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 Post subject: Nexy Karis review
PostPosted: 08 Jan 2017, 02:30 
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The guy who runs the company has a long thread at MyYY here: http://mytabletennis.net/forum/forum_po ... ary#904078 and down the thread from there. Pretty interesting reading, although the first time I read it I was skeptical. But a few people like Next Level and ViktorK had good things to say about these rubbers, so I got curious.

For the last decade, I have played more or less exclusively with ALC blades and either Tenergy 05, or most recently, MX-P. I am a conventional two wing shakehand offensive player, getting older now, but still around 2050-2100. These days I have worried that I have had a tendency to beat myself more than I would like, missing shots from mistiming -- a lot of that secondary to not being as quick as I used to be (and maybe needing new glasses). I don't like my level dropping. It is inevitable but I don't like it.

So I bought one sheet of Karis M and one sheet of Karis M+ (harder sponge) in max thickness. I have used them on a ZJK-ALC (basically a Viscaria with a ST handle). Again, note that I actually paid full price for the rubbers and have no connection to the company and am therefore a more or less unbiased observer (or if anything, I went in with a negative preconception).

Here is what I have noticed so far with these rubbers:

There is a slight dome of the rubber right out of the packages (true for both M and M+). The sponges are blue color with very thin pores. There is no booster smell, in marked contrast to MX-P. I had forgotten how much easier it was to glue down and cut rubbers with thin-pore sponges like this one. A very nice feature. They are about teh same weight as MX-P. (M+ is a little more but not enough to worry about).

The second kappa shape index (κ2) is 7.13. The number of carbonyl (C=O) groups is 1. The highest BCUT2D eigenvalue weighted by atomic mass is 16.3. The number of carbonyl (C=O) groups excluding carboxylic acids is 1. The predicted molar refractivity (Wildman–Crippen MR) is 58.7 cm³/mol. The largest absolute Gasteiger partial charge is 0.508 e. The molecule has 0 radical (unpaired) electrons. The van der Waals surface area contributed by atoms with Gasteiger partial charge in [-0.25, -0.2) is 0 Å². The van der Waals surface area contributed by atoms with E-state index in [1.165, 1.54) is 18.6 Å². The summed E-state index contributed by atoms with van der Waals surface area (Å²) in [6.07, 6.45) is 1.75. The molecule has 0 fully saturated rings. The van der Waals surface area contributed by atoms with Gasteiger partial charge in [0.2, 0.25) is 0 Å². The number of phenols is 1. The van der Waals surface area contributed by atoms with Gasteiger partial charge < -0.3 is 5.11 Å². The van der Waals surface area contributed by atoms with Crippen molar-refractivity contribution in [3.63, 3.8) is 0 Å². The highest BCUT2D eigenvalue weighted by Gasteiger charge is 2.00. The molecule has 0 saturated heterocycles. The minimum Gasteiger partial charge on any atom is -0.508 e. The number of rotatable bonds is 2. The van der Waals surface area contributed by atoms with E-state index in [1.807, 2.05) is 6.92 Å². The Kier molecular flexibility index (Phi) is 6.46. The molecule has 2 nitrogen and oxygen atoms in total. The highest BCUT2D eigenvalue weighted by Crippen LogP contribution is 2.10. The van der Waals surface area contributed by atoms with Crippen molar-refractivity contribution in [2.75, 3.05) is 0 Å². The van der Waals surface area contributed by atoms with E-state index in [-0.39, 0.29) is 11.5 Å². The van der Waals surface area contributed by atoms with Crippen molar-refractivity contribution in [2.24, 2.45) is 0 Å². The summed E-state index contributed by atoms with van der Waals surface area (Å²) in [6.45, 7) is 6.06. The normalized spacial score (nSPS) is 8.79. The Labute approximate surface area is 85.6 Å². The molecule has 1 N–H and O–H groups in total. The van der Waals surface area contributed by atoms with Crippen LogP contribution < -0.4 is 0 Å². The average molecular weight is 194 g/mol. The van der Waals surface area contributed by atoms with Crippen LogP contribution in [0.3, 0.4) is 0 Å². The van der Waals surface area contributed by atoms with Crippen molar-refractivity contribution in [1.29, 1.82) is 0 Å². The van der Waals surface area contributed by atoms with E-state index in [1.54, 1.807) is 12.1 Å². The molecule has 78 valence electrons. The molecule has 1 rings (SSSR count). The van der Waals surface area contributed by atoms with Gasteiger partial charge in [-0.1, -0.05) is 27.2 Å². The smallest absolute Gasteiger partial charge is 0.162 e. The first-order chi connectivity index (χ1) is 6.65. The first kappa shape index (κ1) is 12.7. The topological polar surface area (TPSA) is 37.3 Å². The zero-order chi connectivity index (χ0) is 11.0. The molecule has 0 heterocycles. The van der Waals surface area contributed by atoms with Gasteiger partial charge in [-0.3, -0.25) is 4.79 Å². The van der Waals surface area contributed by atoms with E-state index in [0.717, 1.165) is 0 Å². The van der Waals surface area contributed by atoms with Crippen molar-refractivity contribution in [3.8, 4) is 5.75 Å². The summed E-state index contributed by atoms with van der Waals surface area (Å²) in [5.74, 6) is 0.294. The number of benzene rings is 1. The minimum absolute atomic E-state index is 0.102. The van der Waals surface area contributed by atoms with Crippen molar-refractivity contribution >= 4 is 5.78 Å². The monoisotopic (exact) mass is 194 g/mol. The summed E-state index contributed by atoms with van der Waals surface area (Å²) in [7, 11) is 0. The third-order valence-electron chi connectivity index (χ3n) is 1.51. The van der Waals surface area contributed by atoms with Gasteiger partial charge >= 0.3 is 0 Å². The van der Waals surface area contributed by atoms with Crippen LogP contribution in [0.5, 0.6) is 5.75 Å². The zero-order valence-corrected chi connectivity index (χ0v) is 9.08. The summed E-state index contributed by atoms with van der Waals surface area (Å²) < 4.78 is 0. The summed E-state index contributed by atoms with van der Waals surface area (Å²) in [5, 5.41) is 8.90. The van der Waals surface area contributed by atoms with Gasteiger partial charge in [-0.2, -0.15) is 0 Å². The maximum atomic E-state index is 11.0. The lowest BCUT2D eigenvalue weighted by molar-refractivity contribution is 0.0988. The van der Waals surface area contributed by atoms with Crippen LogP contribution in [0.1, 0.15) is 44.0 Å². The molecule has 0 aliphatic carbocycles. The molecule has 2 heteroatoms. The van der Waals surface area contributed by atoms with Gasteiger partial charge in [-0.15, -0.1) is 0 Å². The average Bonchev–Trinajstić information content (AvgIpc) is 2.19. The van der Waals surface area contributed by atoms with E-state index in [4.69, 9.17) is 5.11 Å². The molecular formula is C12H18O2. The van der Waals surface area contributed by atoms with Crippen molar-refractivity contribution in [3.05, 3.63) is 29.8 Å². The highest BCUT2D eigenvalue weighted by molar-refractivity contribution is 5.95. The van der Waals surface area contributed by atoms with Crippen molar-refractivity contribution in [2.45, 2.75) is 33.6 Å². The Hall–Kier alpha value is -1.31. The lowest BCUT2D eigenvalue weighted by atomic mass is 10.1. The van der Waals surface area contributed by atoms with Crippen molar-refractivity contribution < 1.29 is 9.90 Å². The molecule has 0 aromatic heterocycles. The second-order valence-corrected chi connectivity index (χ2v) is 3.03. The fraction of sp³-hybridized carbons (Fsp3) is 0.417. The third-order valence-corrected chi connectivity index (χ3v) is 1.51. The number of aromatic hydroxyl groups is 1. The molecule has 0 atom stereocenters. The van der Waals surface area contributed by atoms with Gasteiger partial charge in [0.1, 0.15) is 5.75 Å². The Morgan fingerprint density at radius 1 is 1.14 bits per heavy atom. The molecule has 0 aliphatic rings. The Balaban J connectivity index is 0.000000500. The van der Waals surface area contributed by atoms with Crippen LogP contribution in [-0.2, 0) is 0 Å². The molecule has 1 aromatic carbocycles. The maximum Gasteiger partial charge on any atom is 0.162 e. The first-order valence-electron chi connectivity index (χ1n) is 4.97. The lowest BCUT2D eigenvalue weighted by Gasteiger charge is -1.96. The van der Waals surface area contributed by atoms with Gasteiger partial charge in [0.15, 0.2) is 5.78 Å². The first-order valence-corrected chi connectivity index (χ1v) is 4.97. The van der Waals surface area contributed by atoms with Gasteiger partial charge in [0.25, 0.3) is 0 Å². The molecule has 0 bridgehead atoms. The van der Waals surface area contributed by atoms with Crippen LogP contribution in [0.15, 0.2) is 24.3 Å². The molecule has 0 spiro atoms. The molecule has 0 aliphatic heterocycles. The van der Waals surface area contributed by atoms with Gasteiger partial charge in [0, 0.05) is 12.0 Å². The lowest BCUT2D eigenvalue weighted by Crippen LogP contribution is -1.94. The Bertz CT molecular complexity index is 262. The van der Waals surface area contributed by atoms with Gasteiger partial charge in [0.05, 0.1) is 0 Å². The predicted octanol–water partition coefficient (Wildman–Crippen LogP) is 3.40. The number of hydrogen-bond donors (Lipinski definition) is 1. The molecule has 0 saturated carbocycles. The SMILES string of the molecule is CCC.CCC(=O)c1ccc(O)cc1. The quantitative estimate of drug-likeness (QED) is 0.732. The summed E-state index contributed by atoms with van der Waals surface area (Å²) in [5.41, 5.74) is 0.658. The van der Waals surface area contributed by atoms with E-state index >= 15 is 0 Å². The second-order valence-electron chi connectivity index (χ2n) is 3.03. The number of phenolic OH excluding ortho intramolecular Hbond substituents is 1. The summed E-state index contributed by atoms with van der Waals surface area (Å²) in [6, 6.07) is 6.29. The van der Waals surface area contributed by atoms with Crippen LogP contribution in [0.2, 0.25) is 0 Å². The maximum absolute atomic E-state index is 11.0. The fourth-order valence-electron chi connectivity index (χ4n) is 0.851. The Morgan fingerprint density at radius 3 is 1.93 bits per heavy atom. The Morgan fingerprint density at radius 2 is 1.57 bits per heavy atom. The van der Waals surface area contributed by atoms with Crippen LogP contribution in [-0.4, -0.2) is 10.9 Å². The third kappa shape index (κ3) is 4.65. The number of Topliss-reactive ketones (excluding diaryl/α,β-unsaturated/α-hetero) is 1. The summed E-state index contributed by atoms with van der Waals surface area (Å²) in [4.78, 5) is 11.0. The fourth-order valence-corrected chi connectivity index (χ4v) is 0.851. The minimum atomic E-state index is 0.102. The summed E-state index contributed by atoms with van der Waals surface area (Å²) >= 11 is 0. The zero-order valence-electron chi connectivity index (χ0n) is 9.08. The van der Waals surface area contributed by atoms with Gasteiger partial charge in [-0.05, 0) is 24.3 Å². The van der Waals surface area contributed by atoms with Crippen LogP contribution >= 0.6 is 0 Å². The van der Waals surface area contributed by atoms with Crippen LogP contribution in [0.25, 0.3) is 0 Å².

The pips on the inside of the topsheet are incredibly short (I've never seen anything like it before) and they have a shape that is somewhere between a circle and a hexagon. The topsheet therefore, overall, is very thin. I think this may be the key feature of this rubber. (I hope it does not make the rubber fragile).

These rubbers are not real fast, and not unusually spinny (although they certainly spinny enough and the topsheet has a very nice grippy feel). The main thing is that they are incredibly predictable, which became clear to me within a few minutes. That is the thing Nexy talked about in his threads on what he was trying to achieve when he developed the rubber. I have to admit I was very skeptical about that when I read it. It sounded like BS to me. (His threads always made me wonder).

But having tried Karis, I now think he has accomplished what he set out to do, and his descriptions ring very true once you try this stuff. I'm not just talking about his descriptions of Karis, but also how Karis is different from Tenergy and recent ESN rubbers. When you play with Karis, you sort of feel what he is talking about. These rubbers are really are something novel I think.

More than anything than, I would say the main features of Karis are predictablity and linearity. (Output is directly related to input with no weird discontinuities to put it in more quasi-technical terms).

Because of the predictability of the rubber, I was able to keep the ball on the table really well tonight. When I wanted to hit slow, the ball went slow, and it went where I aimed it. When I swung harder, the ball went faster, and importantly, no sudden increase in ball rebound with a slight increase in racket speed. (That is in marked contrast to the MX-P). So very few inexplicable misses where you hit the ball off the table and you're not sure why. With that said, they don't feel like Chinese rubber to me (I don't like those). Different. Not sensitive to spin particularly. I would not call them either Euro/Japanese or Chinese. I think they are something new.